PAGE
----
If there was a band that epitomized the zeitgeist of the mid-1970s, it was the Eagles, a quintet of laid-back troubadours who filled sports stadiums with fans clamoring to hear “Take It Easy,” “Lyin’ Eyes,” “Hotel California,” “Already Gone” and other hits.
When David Bowie burst into America’s consciousness in the early 1970s, he was the sort of pop music star the world had never seen before — an androgynous, pasty-faced English enigma with a bouffant of flaming red hair, who sang not of romance or fast cars, but of an extraterrestrial savior coming…
Natalie Cole, the daughter of legendary pop and jazz crooner Nat King Cole, was such a talented singer in her own right that she could have changed her name and still been a huge star.
You might not recognize Cory Wells by name, but you undoubtedly know his voice – in particular, his vocal on Three Dog Night's 1970 chart-topping single "Mama Told Me (Not to Come)," in which he artfully feigns panic after wandering into a particularly debauched soiree:
R&B singer Ben E. King, who passed away April 30 at age 76 in Hackensack, N.J., had a smooth, unaffected baritone and soulful delivery that earned him a string of top 10 singles between the late 1950s and early 1960s, both as a member of the Drifters and as a solo artist.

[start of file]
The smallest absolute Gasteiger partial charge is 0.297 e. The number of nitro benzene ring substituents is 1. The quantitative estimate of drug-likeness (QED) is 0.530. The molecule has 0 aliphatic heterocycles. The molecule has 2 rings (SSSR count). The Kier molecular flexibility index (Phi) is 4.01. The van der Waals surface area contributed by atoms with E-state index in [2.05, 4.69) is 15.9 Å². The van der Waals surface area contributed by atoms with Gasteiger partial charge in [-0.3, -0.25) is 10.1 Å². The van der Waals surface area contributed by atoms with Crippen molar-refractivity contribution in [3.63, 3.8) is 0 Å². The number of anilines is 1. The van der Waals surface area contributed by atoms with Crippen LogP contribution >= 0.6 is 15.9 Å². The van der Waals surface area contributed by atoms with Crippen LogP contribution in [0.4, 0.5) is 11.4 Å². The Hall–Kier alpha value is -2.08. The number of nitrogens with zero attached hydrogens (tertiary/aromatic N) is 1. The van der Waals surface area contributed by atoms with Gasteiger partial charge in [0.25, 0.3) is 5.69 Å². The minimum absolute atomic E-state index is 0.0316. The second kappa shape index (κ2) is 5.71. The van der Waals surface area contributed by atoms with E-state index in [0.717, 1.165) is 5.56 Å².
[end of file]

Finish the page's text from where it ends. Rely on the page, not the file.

As a singer, Joe Cocker was blessed with a magnificently raspy, soulful delivery that made him one of the most immediately recognizable vocalists in the history of rock music.
If only a casual fan of classic 1960s soul music, you might easily confuse Jimmy Ruffin with his younger brother David, who rose to much greater fame as lead singer of the Temptations.
Legendary singer Linda Ronstadt, 68, undoubtedly has had plenty of secret admirers over the years, though perhaps none quite as famous as the president of the United States.
Actress-singer Elaine Stritch, who died on July 17 at age 89 in Birmingham, Mich., wasn't the sort who would go gentle into that good night - or any night, for that matter. The gravel-voiced Broadway diva, who made her career playing what the New York Times once called "brash and bawdy characters,"…
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